We are at a crucial point where we have an understanding of behavioral science and the technological capability to make targeted digital interventions that enhance well-being. Nobel Laureates including Daniel Kahneman and Richard Thaler have revealed insights into why humans are not always rational so that we can design with cognitive biases in mind. Mobile and wearable technologies provide us with data gleaned from micro-monitoring behaviors 24/7 for billions of users. Engaging apps based on all of this can provide us effective platforms to offer the most relevant and timely feedback for well-being.

If technology companies, behavioral scientists, health insurance companies, and designers can work together, the impact would be unprecedented. We can build new predictive models that support well-being in a personal yet scalable way, suggesting design interventions that fit into people’s daily routines. If we discover that Sally tends to eat unhealthy food if she doesn’t get enough sleep, we could nudge her to sleep earlier instead of directly changing her eating habits. If we look more broadly, we might forge partnerships with Casper, the online mattress company, and Uber Eats, to further cement this habit. Google, Facebook, and Amazon have proven that similar targeting is possible for ads; we can appropriate these technologies to create hyper-targeted motivational strategies. The companies at the forefront of Big Data and Deep Learning are well positioned to help address lifestyle change and the preventable diseases that cost the United States more than $3 trillion a year in healthcare spending.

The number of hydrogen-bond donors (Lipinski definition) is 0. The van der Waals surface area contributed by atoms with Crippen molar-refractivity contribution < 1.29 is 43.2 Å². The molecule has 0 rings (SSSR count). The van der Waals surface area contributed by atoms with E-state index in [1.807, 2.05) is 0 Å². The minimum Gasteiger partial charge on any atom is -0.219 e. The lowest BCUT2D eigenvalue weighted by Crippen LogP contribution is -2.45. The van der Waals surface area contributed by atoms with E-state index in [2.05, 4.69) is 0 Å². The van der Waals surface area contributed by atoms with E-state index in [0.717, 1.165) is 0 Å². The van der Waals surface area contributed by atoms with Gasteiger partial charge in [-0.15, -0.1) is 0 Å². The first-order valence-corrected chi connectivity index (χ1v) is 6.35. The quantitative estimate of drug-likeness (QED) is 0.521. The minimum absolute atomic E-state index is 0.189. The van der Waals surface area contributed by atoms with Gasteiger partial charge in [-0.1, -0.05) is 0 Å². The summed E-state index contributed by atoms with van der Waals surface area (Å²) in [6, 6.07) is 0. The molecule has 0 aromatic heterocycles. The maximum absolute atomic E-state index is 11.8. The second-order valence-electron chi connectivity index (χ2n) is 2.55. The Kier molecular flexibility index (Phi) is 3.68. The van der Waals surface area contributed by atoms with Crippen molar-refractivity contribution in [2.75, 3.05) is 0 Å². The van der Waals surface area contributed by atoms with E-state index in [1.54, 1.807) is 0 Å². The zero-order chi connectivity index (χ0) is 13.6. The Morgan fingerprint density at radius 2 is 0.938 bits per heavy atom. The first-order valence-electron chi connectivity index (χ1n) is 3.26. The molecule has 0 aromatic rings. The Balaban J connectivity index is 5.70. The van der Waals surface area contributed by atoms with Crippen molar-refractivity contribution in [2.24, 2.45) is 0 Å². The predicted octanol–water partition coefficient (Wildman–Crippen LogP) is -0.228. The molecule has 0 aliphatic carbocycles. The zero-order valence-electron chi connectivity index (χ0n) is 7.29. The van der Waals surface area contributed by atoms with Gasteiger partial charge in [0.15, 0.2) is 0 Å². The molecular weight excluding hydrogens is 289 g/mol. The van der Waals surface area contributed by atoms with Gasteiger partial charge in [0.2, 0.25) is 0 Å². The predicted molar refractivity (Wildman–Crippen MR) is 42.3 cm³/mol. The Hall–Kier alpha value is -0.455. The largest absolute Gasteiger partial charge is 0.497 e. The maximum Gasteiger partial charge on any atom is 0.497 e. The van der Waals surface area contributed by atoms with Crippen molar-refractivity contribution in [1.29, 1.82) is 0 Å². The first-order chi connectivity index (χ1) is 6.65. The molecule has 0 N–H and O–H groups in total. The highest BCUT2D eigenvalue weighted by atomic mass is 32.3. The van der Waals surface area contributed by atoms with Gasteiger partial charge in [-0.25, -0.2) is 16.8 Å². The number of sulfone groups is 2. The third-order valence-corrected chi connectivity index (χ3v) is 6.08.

The examples I created for this thesis should not be considered the be-all and end-all. They just scratch the surface of a wellness-aware approach that could be a win-win for both consumers and technology companies.  

As with any design project, we need to continuously iterate and test to ensure a seamless positive experience. Fruitmoji, Uber Well, Pinterest Well, and Instagram Well will need to evolve just like Snapchat, Uber, Pinterest and Instagram do. While these particular everyday technologies might someday cease to exist, new products and technologies will be invented to fulfill similar user needs. The holistic wellness system I propose will need to evolve alongside them, but the viewpoint and framework introduced in this book should be valuable in guiding that evolution. If we design small but smart, it will eventually add up.

Our lives, as psychologist and philosopher William James observed, are “but a mass of habits.” Unless we consciously decide to do otherwise, we repeat our past behaviours, for better or worse, “just as a sheet of paper, once creased or folded, tends to fall forever afterward into the same identical folds.”

The moment to change the fold is now.